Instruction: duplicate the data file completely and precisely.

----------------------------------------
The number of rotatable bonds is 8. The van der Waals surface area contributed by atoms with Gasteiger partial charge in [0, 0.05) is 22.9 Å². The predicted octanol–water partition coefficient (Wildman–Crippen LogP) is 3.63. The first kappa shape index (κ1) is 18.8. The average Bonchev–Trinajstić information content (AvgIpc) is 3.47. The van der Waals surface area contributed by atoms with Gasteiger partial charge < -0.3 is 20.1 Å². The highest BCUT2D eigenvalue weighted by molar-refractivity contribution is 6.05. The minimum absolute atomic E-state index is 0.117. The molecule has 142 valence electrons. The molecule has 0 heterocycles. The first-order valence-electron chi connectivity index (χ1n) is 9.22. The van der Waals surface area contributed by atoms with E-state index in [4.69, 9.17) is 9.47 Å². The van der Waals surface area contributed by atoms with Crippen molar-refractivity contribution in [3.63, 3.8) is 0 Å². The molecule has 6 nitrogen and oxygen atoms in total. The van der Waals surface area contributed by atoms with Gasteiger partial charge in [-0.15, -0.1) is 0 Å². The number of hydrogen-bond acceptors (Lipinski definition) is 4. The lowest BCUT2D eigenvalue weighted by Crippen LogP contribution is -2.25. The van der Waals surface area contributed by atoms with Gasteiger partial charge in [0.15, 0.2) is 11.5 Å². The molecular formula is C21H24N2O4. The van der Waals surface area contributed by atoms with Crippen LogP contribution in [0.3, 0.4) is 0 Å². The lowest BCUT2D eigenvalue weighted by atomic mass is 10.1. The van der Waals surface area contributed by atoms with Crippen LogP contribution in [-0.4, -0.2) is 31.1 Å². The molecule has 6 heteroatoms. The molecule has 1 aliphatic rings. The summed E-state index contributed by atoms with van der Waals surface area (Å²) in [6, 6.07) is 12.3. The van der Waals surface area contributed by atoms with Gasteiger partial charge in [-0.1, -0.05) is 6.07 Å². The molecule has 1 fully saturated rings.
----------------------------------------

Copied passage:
The number of rotatable bonds is 8. The van der Waals surface area contributed by atoms with Gasteiger partial charge in [0, 0.05) is 22.9 Å². The predicted octanol–water partition coefficient (Wildman–Crippen LogP) is 3.63. The first kappa shape index (κ1) is 18.8. The average Bonchev–Trinajstić information content (AvgIpc) is 3.47. The van der Waals surface area contributed by atoms with Gasteiger partial charge < -0.3 is 20.1 Å². The highest BCUT2D eigenvalue weighted by molar-refractivity contribution is 6.05. The minimum absolute atomic E-state index is 0.117. The molecule has 142 valence electrons. The molecule has 0 heterocycles. The first-order valence-electron chi connectivity index (χ1n) is 9.22. The van der Waals surface area contributed by atoms with E-state index in [4.69, 9.17) is 9.47 Å². The van der Waals surface area contributed by atoms with Crippen molar-refractivity contribution in [3.63, 3.8) is 0 Å². The molecule has 6 nitrogen and oxygen atoms in total. The van der Waals surface area contributed by atoms with Gasteiger partial charge in [-0.15, -0.1) is 0 Å². The number of hydrogen-bond acceptors (Lipinski definition) is 4. The lowest BCUT2D eigenvalue weighted by Crippen LogP contribution is -2.25. The van der Waals surface area contributed by atoms with Gasteiger partial charge in [0.15, 0.2) is 11.5 Å². The molecular formula is C21H24N2O4. The van der Waals surface area contributed by atoms with Crippen LogP contribution in [0.3, 0.4) is 0 Å². The lowest BCUT2D eigenvalue weighted by atomic mass is 10.1. The van der Waals surface area contributed by atoms with Crippen LogP contribution in [-0.4, -0.2) is 31.1 Å². The molecule has 6 heteroatoms. The molecule has 1 aliphatic rings. The summed E-state index contributed by atoms with van der Waals surface area (Å²) in [6, 6.07) is 12.3. The van der Waals surface area contributed by atoms with Gasteiger partial charge in [-0.1, -0.05) is 6.07 Å². The molecule has 1 fully saturated rings.